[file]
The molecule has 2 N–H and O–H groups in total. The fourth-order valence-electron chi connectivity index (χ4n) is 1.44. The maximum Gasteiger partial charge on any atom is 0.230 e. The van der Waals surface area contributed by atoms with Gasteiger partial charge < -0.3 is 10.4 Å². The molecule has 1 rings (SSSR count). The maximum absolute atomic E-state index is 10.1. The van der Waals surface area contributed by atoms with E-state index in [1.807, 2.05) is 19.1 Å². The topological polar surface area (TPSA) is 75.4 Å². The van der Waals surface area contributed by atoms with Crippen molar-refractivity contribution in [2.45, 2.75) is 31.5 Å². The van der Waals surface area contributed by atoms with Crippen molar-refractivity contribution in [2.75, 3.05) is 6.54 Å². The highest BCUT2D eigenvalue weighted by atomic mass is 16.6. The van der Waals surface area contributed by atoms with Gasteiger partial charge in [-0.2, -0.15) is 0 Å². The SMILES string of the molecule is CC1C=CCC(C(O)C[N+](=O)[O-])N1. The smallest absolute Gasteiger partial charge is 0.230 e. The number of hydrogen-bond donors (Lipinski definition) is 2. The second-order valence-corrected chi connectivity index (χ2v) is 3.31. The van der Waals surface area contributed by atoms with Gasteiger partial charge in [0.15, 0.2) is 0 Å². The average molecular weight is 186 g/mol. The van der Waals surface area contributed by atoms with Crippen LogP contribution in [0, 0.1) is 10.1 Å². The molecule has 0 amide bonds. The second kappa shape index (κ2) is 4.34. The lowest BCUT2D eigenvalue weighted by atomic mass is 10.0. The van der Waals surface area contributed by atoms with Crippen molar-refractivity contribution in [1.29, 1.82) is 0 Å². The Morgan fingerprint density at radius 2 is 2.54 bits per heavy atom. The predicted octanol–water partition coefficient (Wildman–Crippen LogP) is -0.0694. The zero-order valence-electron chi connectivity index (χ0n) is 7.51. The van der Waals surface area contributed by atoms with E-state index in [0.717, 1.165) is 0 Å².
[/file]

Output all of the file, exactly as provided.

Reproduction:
The molecule has 2 N–H and O–H groups in total. The fourth-order valence-electron chi connectivity index (χ4n) is 1.44. The maximum Gasteiger partial charge on any atom is 0.230 e. The van der Waals surface area contributed by atoms with Gasteiger partial charge < -0.3 is 10.4 Å². The molecule has 1 rings (SSSR count). The maximum absolute atomic E-state index is 10.1. The van der Waals surface area contributed by atoms with E-state index in [1.807, 2.05) is 19.1 Å². The topological polar surface area (TPSA) is 75.4 Å². The van der Waals surface area contributed by atoms with Crippen molar-refractivity contribution in [2.45, 2.75) is 31.5 Å². The van der Waals surface area contributed by atoms with Crippen molar-refractivity contribution in [2.75, 3.05) is 6.54 Å². The highest BCUT2D eigenvalue weighted by atomic mass is 16.6. The van der Waals surface area contributed by atoms with Gasteiger partial charge in [-0.2, -0.15) is 0 Å². The SMILES string of the molecule is CC1C=CCC(C(O)C[N+](=O)[O-])N1. The smallest absolute Gasteiger partial charge is 0.230 e. The number of hydrogen-bond donors (Lipinski definition) is 2. The second-order valence-corrected chi connectivity index (χ2v) is 3.31. The van der Waals surface area contributed by atoms with Gasteiger partial charge in [0.15, 0.2) is 0 Å². The average molecular weight is 186 g/mol. The van der Waals surface area contributed by atoms with Crippen LogP contribution in [0, 0.1) is 10.1 Å². The molecule has 0 amide bonds. The second kappa shape index (κ2) is 4.34. The lowest BCUT2D eigenvalue weighted by atomic mass is 10.0. The van der Waals surface area contributed by atoms with Crippen molar-refractivity contribution in [1.29, 1.82) is 0 Å². The Morgan fingerprint density at radius 2 is 2.54 bits per heavy atom. The predicted octanol–water partition coefficient (Wildman–Crippen LogP) is -0.0694. The zero-order valence-electron chi connectivity index (χ0n) is 7.51. The van der Waals surface area contributed by atoms with E-state index in [0.717, 1.165) is 0 Å².